Election 2020

QAnon believer in alleged Philly convention center threat linked to far right Va. senator

Va. Sen. Amanda Chase says he was a volunteer who was never paid by the campaign.

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Two men arrested over an alleged threat to Philly’s ballot-counting center have been linked to far-right groups affiliated with Virginia state Senator Amanda Chase, a Republican Trump supporter and challenger in that state’s next year’s gubernatorial election.

Philadelphia police responded to a tip from the FBI that an armed group was en route to the city in a silver Hummer. Commissioner Danielle Outlaw said officers spotted the vehicle — sporting Virginia plates and decals promoting the right-wing conspiracy theory known as QAnon — near the Pennsylvania Convention Center, where mail ballots are still being tabulated for the November election.

Three individuals were spotted nearby, two of whom were armed with Beretta handguns. Officers detained a 61-year-old man for carrying a weapon without a permit and a 42-year-old man for failure to hold Pa. concealed carry licenses. The men also gave consent to search the Hummer, which contained an AR-15 style rifle with a missing serial number and ammunition.

A woman traveling with the group was not detained.

On Friday afternoon, District Attorney Larry Krasner announced his intent to pursue related firearms and, possibly, election code violations-related charges against the two men.

“At this time we do not have indications that the story is bigger than these two individuals,” he said. “[This] may turn out to be nothing more than two people deciding to come to Philadelphia at a particular time for a somewhat unknown purpose.”

In a press conference, he said more detail would be released by Friday afternoon. He declined to discuss a motive or identify either suspect.

But multiple photos circulating online link that vehicle, which was discovered parked along North 13th Street near the Convention Center, to a group known as “Virginia Armed Patriots.”  Law enforcement sources acknowledged one of the men arrested was a member of that group: Antonio Paredes Lamotta.

Antonio Paredes, AKA Antonio LaMotta

Antonio Paredes LaMotta

Facebook

Lamotta is a military veteran and martial arts Lamotta who bills himself as a private security expert. In numerous photos posted online, Lamotta and others are pictured with the Hummer impounded in Philadelphia.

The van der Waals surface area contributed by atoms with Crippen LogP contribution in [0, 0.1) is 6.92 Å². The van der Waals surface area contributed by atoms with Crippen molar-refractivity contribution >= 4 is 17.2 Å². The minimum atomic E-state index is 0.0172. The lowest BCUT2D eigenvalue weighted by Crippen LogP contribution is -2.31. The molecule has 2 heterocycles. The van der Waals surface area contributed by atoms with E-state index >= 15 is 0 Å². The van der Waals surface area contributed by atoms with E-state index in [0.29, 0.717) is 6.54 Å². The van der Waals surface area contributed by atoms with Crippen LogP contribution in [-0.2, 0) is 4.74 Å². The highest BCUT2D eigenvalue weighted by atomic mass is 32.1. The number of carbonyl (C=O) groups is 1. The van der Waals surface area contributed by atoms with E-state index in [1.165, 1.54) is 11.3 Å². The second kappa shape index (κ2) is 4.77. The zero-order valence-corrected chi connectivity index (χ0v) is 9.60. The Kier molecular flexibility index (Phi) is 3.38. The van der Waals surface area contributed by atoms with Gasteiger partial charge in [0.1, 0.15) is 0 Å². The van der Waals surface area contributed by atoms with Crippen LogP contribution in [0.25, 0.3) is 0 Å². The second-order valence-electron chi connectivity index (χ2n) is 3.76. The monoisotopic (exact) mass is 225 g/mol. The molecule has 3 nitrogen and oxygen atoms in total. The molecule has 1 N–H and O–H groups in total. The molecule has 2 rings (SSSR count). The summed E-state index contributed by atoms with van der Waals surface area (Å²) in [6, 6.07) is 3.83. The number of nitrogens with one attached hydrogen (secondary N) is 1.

On a business directory account for Lamotta that lists his phone number, he posted messages directly describing President Trump’s upcoming re-election bid, though no mention is made of Philadelphia or Pennsylvania.

“Election or Not, Trump will win by a landslide,” the blogger wrote. “If you can’t see that, you’re in denial.”

Several social media accounts linked to the man were locked as of Friday. But other users posted images from earlier in the year showing Lamotta visible alongside Sen. Chase, some at a series of rallies earlier in the year denouncing current Virginia Gov. Northam’s COVID-19 restrictions. Lamotta also stood at Chase’s side when she announced her gubernatorial bid last year, openly carrying his firearm.

On a business page for Lamotta’s private security firm, a blog post describes COVID-19 as a “psyop” and appears to justify killing people responsible for the pandemic.

“The entire plot is equivalent to crimes against humanity for causing premeditated deaths, suffering, and economic hardship, in combination with the suppression of preventive medications and natural treatments,” reads the post. “Killing these people is a legitimate act of self-defense and not a crime.”

Lamotta is also an illustrator who draws political cartoons — many of them violent. One image from April depicts Va. Attorney General Mark R. Herring running from a pitchfork-wielding mob on the eve of an election, dodging bullets from an AR-14. Another satirical cartoon features Chase and President Trump.

Lamotta did not respond to a request for comment.

The Inquirer identified the second individual as Joshua Macias, also of Va. He is listed as a co-founder and advisor for a political group called “Vets for Trump.” He also appears with Chase in pictures on her official Facebook page and opening a pro-Second Amendment rally with her earlier in the year.

In recent days, Macias was active on social media, mirroring unfounded claims from President Donald Trump that the election had been wracked by fraud.

“Every LEGAL vote must be counted. Every ILLEGAL vote must be thrown out. #STOPTHESTEAL!” wrote Macias.

A voicemail left at Chase’s district office in Richmond, Va., went unreturned on Friday. In an afternoon Facebook post, the first-term senator denied accusations of any connection and said Lamotta was not employed by her campaign at any time.

“Give me a break. There is no connection,” Chase wrote. “The individual has never worked for my campaign as paid staff or asked by my campaign to help out as a volunteer.  He is simply a supporter that shows up on occasion at events.”

On yet another blog listing Lamotta’s phone number, he details his professed mastery of Kenjutsu, a Japanese sword-fighting style. “If I can cut hundreds of snakes in two, I can most certainly cut your hands off,” the page reads. “In the way of the warrior, you don’t kill everybody you fight, or chop their arms off.”

Advertising to clients on his personal website, Lamotta lists a dizzying array of tactical, firearms and surveillance skills — from “mastery” of highly specific military weapons to martial arts training.

“If you need real security, don’t pick from the sheeple,” the description reads. “Get someone who can see the wolves a mile away.”

Want some more? Explore other Election 2020 stories.

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